IT Leadership Roundtable
Steady As She Goes
How do you lead IT through the turbulentwaters of economic crisis? Take your cues from five stalwart CIOs.
WITH COLLEGES AND UNIVERSITIES struggling to minimize the effects of thetroubled economy, it certainly isn't an easy time to be a CIO. Recently, CT sat down with a panel of highereducation IT leaders to pick their brains about best practices for steering IT through economic crisis.Panelists included Jan Biros, associate VP for instructional technology support and campus outreach at Drexel University (PA); Wayne Brown, VP for information technology at Excelsior College (NY); KamranKhan, vice provost for IT at Rice University (TX); Rick Peterson, chief technology officer at Washingtonand Lee University (VA); and Adrian Sannier, VP and university technology officer at Arizona StateUniversity. Here's an edited transcript of the conversation.
CT: How, specifically, have your IT budgets been affected by the recent economic downturn?
Jan Biros: The instructions at our university are that all budgets will be at current service levels, so we don't expect any increases at all in anything, and that goes for IT as well.
Wayne Brown: We've frozen all hiring, and when anybody leaves, that position has to be evaluated by the cabinet to decide whether to replace that person or not. All other spending receives a high level of scrutiny; in some cases, we've even given money back.
Kamran Khan: So far this year, on non-salaried portions of the budget we gave back 1 percent. And [as of] July 1, I [had to] cut my budget by 5 percent. We also depend on our endowment here at Rice, so that has an impact, too.
Rick Peterson: At Washington and Lee, the way our budget works is that we are allocated a capital-side budget and an operating-side budget. On the capital-side budget we've taken a large hit in replacing desktop computers and printers, and we're cutting our usual expenditures in classroom technology upgrades. On the operating side, it hasn't been so bad: We had to cut 12 percent in travel and a little bit in postage. We don't have any imprimaturs from the administration, just to watch closely and don't spend anything stupidly.
Adrian Sannier: At Arizona State we're feeling things a little more keenly than some of the others. In addition to freezes, we have a university-wide furlough that applies to IT. On top of that we've cut at least $2 million off our $67 million budget and may have to give another $1 million back. And as we look toward next year, the scenario could be even bleaker.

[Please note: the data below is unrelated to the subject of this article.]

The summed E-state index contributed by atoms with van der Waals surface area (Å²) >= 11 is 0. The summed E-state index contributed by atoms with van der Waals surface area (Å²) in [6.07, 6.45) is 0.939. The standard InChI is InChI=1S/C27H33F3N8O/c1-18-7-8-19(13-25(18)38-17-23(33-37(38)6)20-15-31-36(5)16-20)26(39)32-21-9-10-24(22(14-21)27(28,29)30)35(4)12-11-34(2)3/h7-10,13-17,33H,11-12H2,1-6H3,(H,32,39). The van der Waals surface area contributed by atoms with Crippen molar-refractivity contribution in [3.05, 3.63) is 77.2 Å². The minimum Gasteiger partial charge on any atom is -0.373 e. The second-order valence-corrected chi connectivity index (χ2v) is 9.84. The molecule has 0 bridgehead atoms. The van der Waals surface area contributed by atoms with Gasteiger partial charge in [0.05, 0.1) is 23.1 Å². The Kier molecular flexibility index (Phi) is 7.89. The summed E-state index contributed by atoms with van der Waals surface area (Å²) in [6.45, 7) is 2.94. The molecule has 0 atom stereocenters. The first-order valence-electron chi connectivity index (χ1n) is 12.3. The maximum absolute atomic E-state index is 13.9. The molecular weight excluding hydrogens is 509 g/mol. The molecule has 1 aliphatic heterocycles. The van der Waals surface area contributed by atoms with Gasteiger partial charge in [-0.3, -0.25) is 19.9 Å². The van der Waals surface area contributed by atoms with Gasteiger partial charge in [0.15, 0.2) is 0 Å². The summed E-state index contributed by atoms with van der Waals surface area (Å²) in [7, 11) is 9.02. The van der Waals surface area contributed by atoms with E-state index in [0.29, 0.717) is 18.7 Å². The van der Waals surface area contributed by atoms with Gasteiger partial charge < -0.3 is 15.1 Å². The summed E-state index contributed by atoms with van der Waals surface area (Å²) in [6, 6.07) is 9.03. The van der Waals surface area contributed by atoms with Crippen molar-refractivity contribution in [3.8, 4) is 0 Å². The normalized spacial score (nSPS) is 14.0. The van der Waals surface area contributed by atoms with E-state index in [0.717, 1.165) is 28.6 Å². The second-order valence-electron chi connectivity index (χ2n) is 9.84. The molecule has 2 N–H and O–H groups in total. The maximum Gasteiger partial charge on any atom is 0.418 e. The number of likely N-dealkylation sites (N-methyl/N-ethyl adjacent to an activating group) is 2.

CT: When it's time to make cuts, how do you decide what goes first?
Brown: It's all about prioritizing. Those things that aren't attached to a project are the first to go. Professional development, conferences-- those come off the list pretty quickly.
Peterson: We developed a five-year strategic IT plan and have an associated five-year budget. So the first thing we do is look toward items in the strategic plan that match up with funding that may be available. We've had some deferred maintenance, too.
CT: To what extent have these cuts made your job more difficult?
Sannier: Certainly they put a much greater strain on the management of the staff as a whole. The planning effort also becomes much more intense. On top of that, at least at ASU, a comprehensive furlough has put an additional load on us.
"We've been able to renegotiate several of our strategicpartner relationships to increase service anddecrease cost. And we've called on our strategic partnersto do more for the same money." -- Adrian Sannier, Arizona State
Peterson: We definitely have to devote more time to making sure we're making strong and strategic decisions about where we're investing our limited time and resources. If we look at virtual desktop infrastructure, something like that opens up the conversation a little bit more because people know we're trying to find ways to work smarter.
Khan: You just have to shift all of the planning you have in place. For example, we've been planning for replacement plans for a while. Now, we really have to look at those and maybe rethink them to some extent.
CT: In which areas would you say it's hardest to provide technology with some of these fewer resources?
Biros: When you look at providing the kinds of infrastructure that universities have gotten used to, things like storage and file servers become increasingly difficult. Security also is an issue. There's more fragility in the system as applications are layered on one another. The level of expertise that you need within staff becomes greater and more diverse. And it's expensive. That's where the real challenge is.
Brown: Those projects that are going to require new software, new hardware; you've just got to make smart decisions about what you're going to buy.
Khan: We're looking at user support areas across campus and reorganizing some of that. We're also looking to make the help desk more automated. The toughest piece is going to be making sure that the service level overall for our faculty, students, and staff is not impacted too widely.